Why you can still train legs when the squat rack is busy
If all the squat racks at your gym are taken, that isn't reason to skip leg day
With minimal equipment, you can still achieve all the leg growth you desire without a barbell in sight.
Leg presses and Bulgarian split squats are proven but under-utilised exercises for adding size to your quads, glutes and hamstrings. They're also compound exercises, in much the way the barbell squat is.
While it may not appear to be as demanding as the standard barbell squat, the leg press provides all the same benefits. Your quads, glutes, hammies and the smaller stabilising muscles will all feel the burn.
That's what you want, right?
Place both feet shoulder-width apart on the leg press. Release the weight and lower your legs toward your chest in a slow and controlled manner, keeping tension on all the target muscles.
Pause at the bottom of the movement, just before your knees touch your chest. Hold for 1-2 seconds and then press the weight back up, focussing on flexing through the quads.
You can even emphasise different muscles by alternating your foot position. The higher your feet on the platform, the greater the focus on glutes. The lower you place your feet, the more quad involvement.
Pressing with just your toes will see the calves take the full force of the lift. You'll have to lower the weight somewhat for that variation though.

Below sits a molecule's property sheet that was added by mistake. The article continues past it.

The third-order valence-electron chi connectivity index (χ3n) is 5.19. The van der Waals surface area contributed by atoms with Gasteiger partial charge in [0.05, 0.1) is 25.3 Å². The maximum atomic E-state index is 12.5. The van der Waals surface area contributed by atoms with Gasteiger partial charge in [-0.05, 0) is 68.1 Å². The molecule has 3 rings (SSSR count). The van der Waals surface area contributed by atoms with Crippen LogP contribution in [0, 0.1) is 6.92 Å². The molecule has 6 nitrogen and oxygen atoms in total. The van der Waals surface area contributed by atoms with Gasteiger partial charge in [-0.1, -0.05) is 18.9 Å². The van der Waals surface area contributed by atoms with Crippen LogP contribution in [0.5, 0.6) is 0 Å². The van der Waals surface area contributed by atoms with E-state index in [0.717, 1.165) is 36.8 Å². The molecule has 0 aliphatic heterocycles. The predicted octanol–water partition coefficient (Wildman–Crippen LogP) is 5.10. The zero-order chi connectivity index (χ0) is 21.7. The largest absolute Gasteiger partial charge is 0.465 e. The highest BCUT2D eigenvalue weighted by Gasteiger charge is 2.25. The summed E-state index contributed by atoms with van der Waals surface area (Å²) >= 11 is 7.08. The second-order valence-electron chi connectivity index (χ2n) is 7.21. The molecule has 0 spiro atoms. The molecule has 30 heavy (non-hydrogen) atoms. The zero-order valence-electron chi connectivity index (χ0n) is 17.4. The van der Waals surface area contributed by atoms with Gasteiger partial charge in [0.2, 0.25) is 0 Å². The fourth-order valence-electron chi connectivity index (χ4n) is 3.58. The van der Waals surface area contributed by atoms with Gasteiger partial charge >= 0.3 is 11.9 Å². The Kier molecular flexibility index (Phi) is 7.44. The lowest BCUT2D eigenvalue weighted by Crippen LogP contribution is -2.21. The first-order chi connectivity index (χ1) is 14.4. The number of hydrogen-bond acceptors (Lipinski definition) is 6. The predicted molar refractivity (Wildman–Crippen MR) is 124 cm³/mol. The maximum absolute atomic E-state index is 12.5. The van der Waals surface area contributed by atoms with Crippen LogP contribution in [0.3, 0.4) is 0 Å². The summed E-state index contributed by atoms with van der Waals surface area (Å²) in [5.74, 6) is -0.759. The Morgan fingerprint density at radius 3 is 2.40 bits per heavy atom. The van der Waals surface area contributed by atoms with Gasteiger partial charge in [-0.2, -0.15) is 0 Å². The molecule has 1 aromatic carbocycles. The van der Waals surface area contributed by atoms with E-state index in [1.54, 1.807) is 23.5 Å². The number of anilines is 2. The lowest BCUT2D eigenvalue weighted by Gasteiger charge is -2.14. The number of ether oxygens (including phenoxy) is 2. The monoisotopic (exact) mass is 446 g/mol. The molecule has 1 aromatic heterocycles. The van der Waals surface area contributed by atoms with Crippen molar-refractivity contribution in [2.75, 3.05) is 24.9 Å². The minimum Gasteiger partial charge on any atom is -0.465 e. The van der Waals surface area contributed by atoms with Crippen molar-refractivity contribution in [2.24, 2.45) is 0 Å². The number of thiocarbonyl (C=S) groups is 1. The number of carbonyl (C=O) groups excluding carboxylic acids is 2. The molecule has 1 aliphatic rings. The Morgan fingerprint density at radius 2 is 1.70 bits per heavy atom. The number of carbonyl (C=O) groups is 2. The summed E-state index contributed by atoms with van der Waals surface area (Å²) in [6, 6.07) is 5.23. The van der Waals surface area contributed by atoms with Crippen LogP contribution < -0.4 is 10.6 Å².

Bulgarian Split Squat
Ray Buckton, PT at Gymbox, has outlined how to perform the Bulgarian split squat and crucially, why you need to integrate it into your workout plan.
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This here is a Bulgarian Split Squat. . They are not the most fashionable lower body exercise performed in the gym, but they are highly effective and surprisingly challenging. . Here are 3 reasons why you should consider adding them to your routine: . • Great for adding muscle size to your quads, hamstrings and glutes. . • It builds significant single-leg strength and stability. . • It’s a great functional movement with a variety of mobility, flexibility and proprioceptive benefits. . If you’ve made Back Squats a staple of your routine for a while and need to stimulate your lower body in a new way, try swapping them for these bad-boys. . Note: always keep your foot flat on the floor whilst executing the exercise. Allow more weight to distribute on your toes (like I am in the video) to work your quads harder, and on your heels to hit your glutes and hammys more 👌🏻 . Enjoy 💪🏻 . . . . #raybucktonfitness #gymbox #personaltrainer #gymboxfarringdon #fitspiration #fitnessgoals #fitfam #fitlife #getfit #training #fitnessmotivation #nopainnogain #workoutmotivation #physique #workouttime #fitspo #gymmotivation #iworkout #abs #fitfluential #justdoit #wellnessjourney #holistichealth #cleanliving
As the clip above depicts, all you need is a flat bench and a set of dumbbells.
With each dumbbell in hand, stand about two feet away from the bench, and place the top of your foot onto the bench behind. Keeping your back straight and chest upright, lower until your quad on the opposing side is parallel to the floor.
Hold at this position for 1-2 seconds and then return to the start position, keeping all tension on the quads and glutes. Your supporting foot should remain flat on the floor at all times, allowing you the ability to drive through the heel.
Once you've hit your target number of reps, simply switch legs and repeat on that side.
You can make the split squat tougher by placing your back leg on a higher platform. This move is an underrated core builder, too - requiring great stability to ensure you're well-balanced throughout each part of the lift.
Read more on how training legs can even build your chest and back